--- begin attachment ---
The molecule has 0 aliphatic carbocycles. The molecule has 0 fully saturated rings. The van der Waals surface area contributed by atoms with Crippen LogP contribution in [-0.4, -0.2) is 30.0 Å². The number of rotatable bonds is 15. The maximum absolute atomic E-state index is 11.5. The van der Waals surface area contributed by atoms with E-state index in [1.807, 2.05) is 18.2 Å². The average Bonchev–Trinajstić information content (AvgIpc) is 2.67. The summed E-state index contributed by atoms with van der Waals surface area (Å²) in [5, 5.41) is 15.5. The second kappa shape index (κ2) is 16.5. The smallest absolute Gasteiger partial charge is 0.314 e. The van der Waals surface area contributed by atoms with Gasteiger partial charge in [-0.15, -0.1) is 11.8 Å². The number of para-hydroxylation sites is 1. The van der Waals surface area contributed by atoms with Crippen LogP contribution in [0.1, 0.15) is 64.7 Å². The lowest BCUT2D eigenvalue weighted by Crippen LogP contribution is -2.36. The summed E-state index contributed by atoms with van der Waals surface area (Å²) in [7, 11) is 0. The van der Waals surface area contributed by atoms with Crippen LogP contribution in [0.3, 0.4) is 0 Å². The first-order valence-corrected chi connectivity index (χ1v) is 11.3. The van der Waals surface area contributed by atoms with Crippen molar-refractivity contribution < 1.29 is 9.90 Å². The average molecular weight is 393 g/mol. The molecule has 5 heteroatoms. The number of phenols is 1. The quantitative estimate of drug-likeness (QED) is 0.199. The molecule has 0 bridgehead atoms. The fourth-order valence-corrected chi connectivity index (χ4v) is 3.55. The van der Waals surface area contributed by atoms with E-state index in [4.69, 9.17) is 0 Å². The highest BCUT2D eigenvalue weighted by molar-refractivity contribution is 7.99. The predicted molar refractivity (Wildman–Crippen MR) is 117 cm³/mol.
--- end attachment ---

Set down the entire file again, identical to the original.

The molecule has 0 aliphatic carbocycles. The molecule has 0 fully saturated rings. The van der Waals surface area contributed by atoms with Crippen LogP contribution in [-0.4, -0.2) is 30.0 Å². The number of rotatable bonds is 15. The maximum absolute atomic E-state index is 11.5. The van der Waals surface area contributed by atoms with E-state index in [1.807, 2.05) is 18.2 Å². The average Bonchev–Trinajstić information content (AvgIpc) is 2.67. The summed E-state index contributed by atoms with van der Waals surface area (Å²) in [5, 5.41) is 15.5. The second kappa shape index (κ2) is 16.5. The smallest absolute Gasteiger partial charge is 0.314 e. The van der Waals surface area contributed by atoms with Gasteiger partial charge in [-0.15, -0.1) is 11.8 Å². The number of para-hydroxylation sites is 1. The van der Waals surface area contributed by atoms with Crippen LogP contribution in [0.1, 0.15) is 64.7 Å². The lowest BCUT2D eigenvalue weighted by Crippen LogP contribution is -2.36. The summed E-state index contributed by atoms with van der Waals surface area (Å²) in [7, 11) is 0. The van der Waals surface area contributed by atoms with Crippen LogP contribution in [0.3, 0.4) is 0 Å². The first-order valence-corrected chi connectivity index (χ1v) is 11.3. The van der Waals surface area contributed by atoms with Crippen molar-refractivity contribution < 1.29 is 9.90 Å². The average molecular weight is 393 g/mol. The molecule has 5 heteroatoms. The number of phenols is 1. The quantitative estimate of drug-likeness (QED) is 0.199. The molecule has 0 bridgehead atoms. The fourth-order valence-corrected chi connectivity index (χ4v) is 3.55. The van der Waals surface area contributed by atoms with E-state index in [4.69, 9.17) is 0 Å². The highest BCUT2D eigenvalue weighted by molar-refractivity contribution is 7.99. The predicted molar refractivity (Wildman–Crippen MR) is 117 cm³/mol.